In the wake of the recent decision by Foxwoods Catskills Resort not to submit an application for a destination casino in Liberty — some in Sullivan County are wringing their hands. There are many comments being circulated along the lines of, “the last one out turn off the lights…”
Notwithstanding the fact that there are still two viable casino projects in the works for Sullivan County, perhaps it is a good time for a history lesson for all of those who are beginning to feel a bit desperate about the area’s future prospects. And since the Foxwoods proposal that will not be submitted to the State Gaming Commission involved the Grossinger’s property, once home to what was arguably the most famous resort in the world, perhaps it is appropriate that the history lesson begins there.
Of course, many alive today remember Grossinger’s in its heyday, when it was the undisputed heavyweight among the 538 hotels, 1,000 rooming houses and 50,000 bungalows that dotted the Sullivan County landscape and everyone outside of Kiamesha Lake acknowledged that it was the most prominent of the Catskills resorts.
Indeed, the now defunct Foxwoods plan for “ a spectacular gaming space matched only by the spectacular views outside; a 350-room hotel; a destination resort with outdoor activities designed to capitalize on the natural beauty of the Catskills: hiking, fishing, swimming, kayaking, canoeing, tennis, soccer, basketball, baseball, an equestrian center, golf and campground,” certainly evoked memories of the hotel’s glory days when it was a sprawling complex of 35 buildings on 1200 acres that served 150,000 guests a year in 600 guest rooms, with an Olympic-sized pool, a golf course, tennis courts, a riding academy, an airport, a ski slope, toboggan run, and its own post office.
But Grossinger’s didn’t start out that way. And Sullivan County’s vaunted, internationally renowned resort industry did not spring to life fully armed. Both evolved over time, and 1914 was a key year in that evolution. In fact, it was one of the most significant years in Sullivan County’s history. For one thing, that year marked the beginning of a slow decline for the Ontario & Western Railway, which had brought a steady stream of vacationers to the Sullivan County resorts. The peak year for passenger travel on the O&W was 1913, and thereafter it lost business at a fairly steady rate.
The Hotel Wawonda in Liberty, the undisputed grand dame of the county’s Silver Age resorts, burned to the ground in June of 1914, effectively signaling the end of what had been roughly 25 years of burgeoning tourism in the county, while a short distance away in Ferndale, the Grossinger boardinghouse entertained nine guests in their first summer and grossed a total of 81 dollars.
When Selig and Malke Grossinger brought the family to the run down Longbrook Farm they had purchased for $750 (that’s a little less than $18 thousand in today’s dollars), they had no intention of running a boardinghouse, let alone a famous hotel. They had purchased a farm, and Selig, who had been a farmer in Europe before coming to America, expected to make a living from the soil. Nonetheless, the decision to add to their meager income by taking in boarders proved to be a wise one, even if it came at a time when Sullivan County’s tourism industry was about to collapse.
Despite the hard times, as all around them the leftover hotels of the Silver Age closed, burned or changed hands, the Grossinger family persevered, and with an old world work ethic and thrift, a passion for cleanliness, and Malke Grossinger’s knack for cooking hearty, tasty meals, the business began to show promise.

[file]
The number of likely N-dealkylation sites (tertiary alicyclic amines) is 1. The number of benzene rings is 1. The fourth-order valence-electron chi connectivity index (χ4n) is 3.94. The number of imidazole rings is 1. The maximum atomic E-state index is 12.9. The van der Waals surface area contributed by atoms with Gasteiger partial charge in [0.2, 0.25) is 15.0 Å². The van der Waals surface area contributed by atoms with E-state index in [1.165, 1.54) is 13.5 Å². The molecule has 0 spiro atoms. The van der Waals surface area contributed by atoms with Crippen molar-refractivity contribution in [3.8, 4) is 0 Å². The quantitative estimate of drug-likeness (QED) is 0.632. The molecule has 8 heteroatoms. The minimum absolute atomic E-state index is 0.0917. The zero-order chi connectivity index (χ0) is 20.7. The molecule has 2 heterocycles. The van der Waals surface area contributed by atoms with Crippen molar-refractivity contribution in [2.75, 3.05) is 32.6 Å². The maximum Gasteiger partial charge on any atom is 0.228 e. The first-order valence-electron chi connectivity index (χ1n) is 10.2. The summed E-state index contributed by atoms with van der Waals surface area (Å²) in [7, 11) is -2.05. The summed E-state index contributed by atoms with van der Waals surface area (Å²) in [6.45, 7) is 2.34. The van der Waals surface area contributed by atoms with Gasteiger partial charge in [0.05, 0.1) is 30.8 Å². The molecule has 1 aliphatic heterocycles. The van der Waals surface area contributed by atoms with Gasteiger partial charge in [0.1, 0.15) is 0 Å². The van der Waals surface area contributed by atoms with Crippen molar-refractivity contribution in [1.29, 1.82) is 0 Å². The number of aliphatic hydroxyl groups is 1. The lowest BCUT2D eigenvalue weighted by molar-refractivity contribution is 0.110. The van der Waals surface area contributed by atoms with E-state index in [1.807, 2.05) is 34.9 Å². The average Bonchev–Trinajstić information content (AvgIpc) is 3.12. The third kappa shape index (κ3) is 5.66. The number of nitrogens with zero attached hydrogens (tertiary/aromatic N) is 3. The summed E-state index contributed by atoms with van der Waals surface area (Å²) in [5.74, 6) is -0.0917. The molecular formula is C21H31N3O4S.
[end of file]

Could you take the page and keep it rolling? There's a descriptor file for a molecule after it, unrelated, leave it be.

By 1918, the family had outgrown not just the original seven-room farmhouse, but a six-room addition and the neighboring parcel, purchased in 1916, as well. In February of 1919, they purchased the much larger Terrace Hill House from the Nichols estate and the Grossinger legend had begun.
It took 25 years of transition, during which time the automobile replaced the railroad as the primary means of reaching the mountains, the majority of the Sullivan County resorts became owned and operated by Jewish families for Jewish families, and the American population shifted dramatically to the cities from the country, but by 1940 Sullivan County had entered an even more prosperous era that historians today call the Golden Age.
By 1955 the hotel industry in Sullivan County was spending an average of $4.1 million in new construction every year and the 750,000 hotel guests in the county were dropping upwards of $55 million here in a single summer. That era, too would come to an end, and the vanishing of the big hotels, as painful and as tragic as it once seemed, simply represented another transition in the evolution of tourism in Sullivan County.
It is easy to delude ourselves about economic development, but the truth is that it is hard work and is typically the result of many little victories, many tiny steps forward. Everywhere, it is a constant struggle with old and persistent problems and with new and changing ones. It does not typically come in one fell swoop.
The tourism industry especially is one of cycles, one of transitions, one of trends. Sullivan County did not wake up one morning to find 538 hotels entertaining visitors. That didn’t just happen; there was no knight on a white horse riding in to save us, no magic bullet. There was an evolution, and it took a lot of hard work by a lot of people over a lot of years. There were long periods of prosperity, at least twice, and they—or something like them– can be accomplished again, whether Sullivan County gets two casinos or one, or none at all.
Our history should teach us that.
Photo: The Longbrook farmhouse in Ferndale as it looked in 1914. It was the original location of Grossinger’s summer resort and the house still stands to this day.